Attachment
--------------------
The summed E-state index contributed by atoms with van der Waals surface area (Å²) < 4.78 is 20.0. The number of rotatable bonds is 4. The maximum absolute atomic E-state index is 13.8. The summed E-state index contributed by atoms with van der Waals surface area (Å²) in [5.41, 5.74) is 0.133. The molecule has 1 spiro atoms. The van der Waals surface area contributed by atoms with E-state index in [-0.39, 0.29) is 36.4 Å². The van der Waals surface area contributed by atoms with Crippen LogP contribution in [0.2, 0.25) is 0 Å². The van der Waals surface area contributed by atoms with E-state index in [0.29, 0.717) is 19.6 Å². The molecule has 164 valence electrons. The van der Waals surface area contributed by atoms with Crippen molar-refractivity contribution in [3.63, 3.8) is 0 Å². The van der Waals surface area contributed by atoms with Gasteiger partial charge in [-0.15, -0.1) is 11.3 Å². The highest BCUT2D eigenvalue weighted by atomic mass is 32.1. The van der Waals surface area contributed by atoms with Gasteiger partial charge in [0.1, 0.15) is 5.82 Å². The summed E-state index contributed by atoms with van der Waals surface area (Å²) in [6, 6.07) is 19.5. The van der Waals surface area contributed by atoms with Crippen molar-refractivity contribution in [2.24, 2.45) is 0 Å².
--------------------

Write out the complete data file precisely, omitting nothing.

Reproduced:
The summed E-state index contributed by atoms with van der Waals surface area (Å²) < 4.78 is 20.0. The number of rotatable bonds is 4. The maximum absolute atomic E-state index is 13.8. The summed E-state index contributed by atoms with van der Waals surface area (Å²) in [5.41, 5.74) is 0.133. The molecule has 1 spiro atoms. The van der Waals surface area contributed by atoms with E-state index in [-0.39, 0.29) is 36.4 Å². The van der Waals surface area contributed by atoms with Crippen LogP contribution in [0.2, 0.25) is 0 Å². The van der Waals surface area contributed by atoms with E-state index in [0.29, 0.717) is 19.6 Å². The molecule has 164 valence electrons. The van der Waals surface area contributed by atoms with Crippen molar-refractivity contribution in [3.63, 3.8) is 0 Å². The van der Waals surface area contributed by atoms with Gasteiger partial charge in [-0.15, -0.1) is 11.3 Å². The highest BCUT2D eigenvalue weighted by atomic mass is 32.1. The van der Waals surface area contributed by atoms with Gasteiger partial charge in [0.1, 0.15) is 5.82 Å². The summed E-state index contributed by atoms with van der Waals surface area (Å²) in [6, 6.07) is 19.5. The van der Waals surface area contributed by atoms with Crippen molar-refractivity contribution in [2.24, 2.45) is 0 Å².